A survivor of the horror Shetland helicopter crash – in which four people died – claimed submersive training he undertook in Norway was “much more rigorous” than the UK equivalent.
Neil Ritchie, 39, had been a wireless operator who had experienced “hundreds” of chopper flight to rigs and platforms – but told a fatal accident inquiry that he has never flown offshore again since the “nightmare” events on August 23 2013.
Mr Ritchie – who still works for his employer at the time, Baker Hughes, but onshore in a warehouse – described the differences between the training he undertook in Britain and of that in Norway.
He said: “The training in Norway was more rigorous (than in the UK).”
For the training in Britain he said offshore workers did three submersive simulations in a pool, but in Norway it was around five – including involving a wave machine “to make it more realistic”.
He added that the Norway training involved “doing it in the dark”.
Asked by Sheriff Principal Sheriff Derek Pyle – who is conducting the inquiry – whether the Norwegian training had helped him survive, he replied: “Quite possibly.”
Mr Ritchie then described the events leading up to the tragedy and the moments after in which he and other passengers were rescued.
He said: “There had been delays that day and a lot of us weren’t that hopeful the flight was going to come. But in the end we did get off the rig of course… unfortunately.”
Mr Ritchie boarded the Super Puma helicopter on the Alwyn North platform, which then went to the Borgsten Dolphin rig to drop off and collect more passengers.
On the return flight to Aberdeen they were told there would be doing a refuelling stop at Sumburgh Airport in Shetland.
He said: “We were told we would land at Sumburgh in 10 minutes. Ten minutes came and went. I stopped reading my book and looked out of the window. It was a bit foggy.
“The helicopter started to slow down and we could feel it drop in height.
“After that there was a lot of vibration. Some people described it as a crack. A lot of people were sleeping and a few jumped up.
“It sounded like something tearing itself to bits. At the time I thought the gearbox had gone.
“I could see the pilot on the right hand side and he was pulling on his stick and looking at the other pilot. From that point I knew there was only going to be one outcome.”
He said there was no warning given for passengers to “brace” upon impact.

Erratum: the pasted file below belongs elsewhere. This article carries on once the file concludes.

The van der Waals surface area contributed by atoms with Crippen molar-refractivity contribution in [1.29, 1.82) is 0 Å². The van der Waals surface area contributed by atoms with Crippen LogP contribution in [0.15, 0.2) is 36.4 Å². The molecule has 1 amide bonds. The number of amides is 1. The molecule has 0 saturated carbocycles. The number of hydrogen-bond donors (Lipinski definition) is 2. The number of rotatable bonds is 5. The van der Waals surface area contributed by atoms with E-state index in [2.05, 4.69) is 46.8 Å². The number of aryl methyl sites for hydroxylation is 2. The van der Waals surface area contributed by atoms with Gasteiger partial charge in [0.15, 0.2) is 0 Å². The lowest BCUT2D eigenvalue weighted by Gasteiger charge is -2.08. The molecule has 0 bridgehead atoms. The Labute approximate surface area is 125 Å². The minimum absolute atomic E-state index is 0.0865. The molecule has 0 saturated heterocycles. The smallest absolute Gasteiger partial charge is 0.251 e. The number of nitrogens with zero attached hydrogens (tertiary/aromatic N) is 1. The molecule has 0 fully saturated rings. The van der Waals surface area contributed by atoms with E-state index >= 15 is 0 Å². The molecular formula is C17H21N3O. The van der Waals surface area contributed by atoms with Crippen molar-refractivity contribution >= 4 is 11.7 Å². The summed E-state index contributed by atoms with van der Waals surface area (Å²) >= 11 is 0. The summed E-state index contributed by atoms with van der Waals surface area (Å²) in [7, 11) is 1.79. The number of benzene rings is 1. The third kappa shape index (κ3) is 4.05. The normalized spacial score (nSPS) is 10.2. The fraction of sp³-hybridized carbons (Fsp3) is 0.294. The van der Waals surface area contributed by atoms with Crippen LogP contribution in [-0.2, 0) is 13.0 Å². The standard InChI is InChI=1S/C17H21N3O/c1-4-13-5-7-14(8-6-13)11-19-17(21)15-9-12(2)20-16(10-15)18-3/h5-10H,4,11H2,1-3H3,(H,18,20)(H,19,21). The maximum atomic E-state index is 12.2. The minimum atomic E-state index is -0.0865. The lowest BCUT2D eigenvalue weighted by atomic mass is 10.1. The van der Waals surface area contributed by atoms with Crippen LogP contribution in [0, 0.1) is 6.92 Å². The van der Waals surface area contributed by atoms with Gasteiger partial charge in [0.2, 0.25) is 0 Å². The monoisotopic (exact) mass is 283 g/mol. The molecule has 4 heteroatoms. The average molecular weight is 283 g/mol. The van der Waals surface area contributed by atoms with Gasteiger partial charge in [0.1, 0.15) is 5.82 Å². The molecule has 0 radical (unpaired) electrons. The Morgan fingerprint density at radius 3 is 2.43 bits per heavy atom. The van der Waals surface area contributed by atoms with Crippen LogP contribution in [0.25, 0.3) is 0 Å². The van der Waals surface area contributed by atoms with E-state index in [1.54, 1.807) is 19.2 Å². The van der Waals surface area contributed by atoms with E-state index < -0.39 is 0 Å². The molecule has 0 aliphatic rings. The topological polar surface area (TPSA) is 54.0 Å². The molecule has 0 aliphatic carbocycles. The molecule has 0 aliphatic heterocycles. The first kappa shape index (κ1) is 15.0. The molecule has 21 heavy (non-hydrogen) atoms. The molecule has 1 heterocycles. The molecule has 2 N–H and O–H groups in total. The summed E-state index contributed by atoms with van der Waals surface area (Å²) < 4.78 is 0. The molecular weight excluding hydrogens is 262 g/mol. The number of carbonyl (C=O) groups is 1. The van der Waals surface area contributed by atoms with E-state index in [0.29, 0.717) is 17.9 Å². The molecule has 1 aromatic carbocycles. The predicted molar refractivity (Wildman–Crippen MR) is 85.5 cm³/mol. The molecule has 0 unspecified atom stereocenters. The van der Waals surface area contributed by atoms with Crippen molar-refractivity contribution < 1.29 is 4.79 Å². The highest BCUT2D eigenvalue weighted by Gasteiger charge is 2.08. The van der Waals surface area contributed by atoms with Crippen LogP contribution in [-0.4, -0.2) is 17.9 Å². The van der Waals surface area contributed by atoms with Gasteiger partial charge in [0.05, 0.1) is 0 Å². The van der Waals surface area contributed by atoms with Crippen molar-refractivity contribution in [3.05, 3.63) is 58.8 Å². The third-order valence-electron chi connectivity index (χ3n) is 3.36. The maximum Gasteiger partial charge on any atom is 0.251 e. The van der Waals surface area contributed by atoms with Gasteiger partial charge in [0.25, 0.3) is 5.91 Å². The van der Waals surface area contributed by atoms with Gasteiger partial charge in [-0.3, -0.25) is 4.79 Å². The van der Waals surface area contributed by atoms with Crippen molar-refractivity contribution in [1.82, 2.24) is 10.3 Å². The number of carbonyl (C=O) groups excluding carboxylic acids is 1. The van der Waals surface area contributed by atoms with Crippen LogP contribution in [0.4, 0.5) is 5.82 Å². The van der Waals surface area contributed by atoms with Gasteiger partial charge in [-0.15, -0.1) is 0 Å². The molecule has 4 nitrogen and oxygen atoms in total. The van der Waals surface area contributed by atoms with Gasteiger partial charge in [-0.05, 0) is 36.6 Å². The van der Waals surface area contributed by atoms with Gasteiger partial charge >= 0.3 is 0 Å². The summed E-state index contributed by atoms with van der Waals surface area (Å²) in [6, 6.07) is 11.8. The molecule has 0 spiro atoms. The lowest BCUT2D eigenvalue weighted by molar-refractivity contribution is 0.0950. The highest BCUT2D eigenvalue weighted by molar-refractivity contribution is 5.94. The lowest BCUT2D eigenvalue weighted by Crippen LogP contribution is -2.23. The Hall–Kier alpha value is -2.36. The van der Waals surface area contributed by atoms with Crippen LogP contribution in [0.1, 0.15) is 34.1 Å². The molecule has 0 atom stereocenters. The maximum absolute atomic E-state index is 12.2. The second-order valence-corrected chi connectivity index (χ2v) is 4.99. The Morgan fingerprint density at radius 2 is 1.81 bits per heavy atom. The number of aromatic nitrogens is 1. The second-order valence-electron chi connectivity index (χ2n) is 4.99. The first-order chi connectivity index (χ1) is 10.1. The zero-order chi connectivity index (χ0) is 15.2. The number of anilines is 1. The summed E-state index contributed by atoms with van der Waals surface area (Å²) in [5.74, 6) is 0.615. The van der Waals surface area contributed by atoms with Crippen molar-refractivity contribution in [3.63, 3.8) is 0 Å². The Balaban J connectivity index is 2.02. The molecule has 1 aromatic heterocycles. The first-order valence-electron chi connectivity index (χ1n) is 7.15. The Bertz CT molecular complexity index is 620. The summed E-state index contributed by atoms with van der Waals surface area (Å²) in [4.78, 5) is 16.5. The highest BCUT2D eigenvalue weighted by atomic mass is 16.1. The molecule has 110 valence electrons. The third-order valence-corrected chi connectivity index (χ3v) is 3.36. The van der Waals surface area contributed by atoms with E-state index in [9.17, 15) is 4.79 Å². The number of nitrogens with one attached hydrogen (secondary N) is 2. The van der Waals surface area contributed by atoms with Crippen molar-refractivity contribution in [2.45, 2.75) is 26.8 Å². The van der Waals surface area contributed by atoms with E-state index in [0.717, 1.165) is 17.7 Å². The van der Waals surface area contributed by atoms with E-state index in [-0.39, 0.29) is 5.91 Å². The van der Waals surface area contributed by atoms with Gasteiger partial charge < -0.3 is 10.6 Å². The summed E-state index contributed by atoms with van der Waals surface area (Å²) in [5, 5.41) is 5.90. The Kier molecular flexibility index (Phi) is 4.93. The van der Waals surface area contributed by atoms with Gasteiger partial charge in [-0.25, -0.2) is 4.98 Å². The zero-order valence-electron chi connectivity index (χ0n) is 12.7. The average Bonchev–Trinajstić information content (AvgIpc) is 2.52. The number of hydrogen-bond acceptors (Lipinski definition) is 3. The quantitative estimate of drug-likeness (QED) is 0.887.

Mr Ritchie said: “You felt the impact and then next thing is you are under water. We were immersed right away, I was quite panicked.
“I remember how clear the water was inside the helicopter.”
He described how he was unable to operate his “rebreather” and accidentally activated his lifejacket inside the chopper.
He added: “I gave up on the rebreather and I was fighting against the buoyancy of the life vest. I floated up to what was now the floor.
“I saw legs going out of a window on the opposite side and I thought that would do for me. I had to squeeze the life vest through the window. It took me a bit of time to get out, what seemed a time to me.”
Mr Ritchie said he reached the surface and smelled fuel and made his way from the helicopter to a group of other survivors.
He said one had obviously broken his back “screaming in agony”, others were in shock shouting and screaming, while he also witnessed one body float away.
However, he added: “In the end the waves split us up. With the fog it was a bit dusky.
The waves were huge. You could see the helicopter one second and away the next.”
He said a rescue helicopter arrived on scene and airlifted one person before collecting him and then another, whose survival suit had been filling with water and he helped the rescue crew lift him into the chopper’s door.
They were flown to Sumburgh, just two miles away, and taken to hospital in Lerwick.
Survivors of the tragic helicopter crash off Shetland have said their determination to see their children again gave them the strength to escape alive.
Mr Ritchie told the inquiry he thought at the time: “I am going to try and see my family again.”
Toby Croft, 38, who was an offshore electrician at the time of the 2013 tragedy, said his first thought was of his son as the aircraft filled with water.
He said: “I had a little boy. That gives you more strength than you think you have. It made me more determined.”
Speaking of the incident, Mr Croft said: “I heard a squeal like missing a gear and then we were in the water.”
He said he had to use his elbow to smash a window in a bid to escape, reaching the surface and eventually being airlifted to safety around 50 minutes later.
Mr Croft, was asked about his physical and mental health, seven years on from the tragedy.
He said: “I think I am alright. I try not to think about it. I try to take some good things out of it.”
Highlands and Islands Sheriff Principal Derek Pyle, who is conducting the inquiry, opened the virtual session on Monday morning.
The passengers who died on the day were Sarah Darnley, 45, of Elgin; Gary McCrossan, 59, of Inverness; Duncan Munro, 46, of Bishop Auckland and 57-year-old George Allison, of Winchester.
A fifth victim, Samuel Bell, from the London area, committed suicide four years later.
The inquiry was told he had attempted to save the life of Gary McCrossan, after he had managed to escape from the submerged helicopter fuselage.
Sheriff Principal Pyle said: “His death was clearly directly caused by the accident.”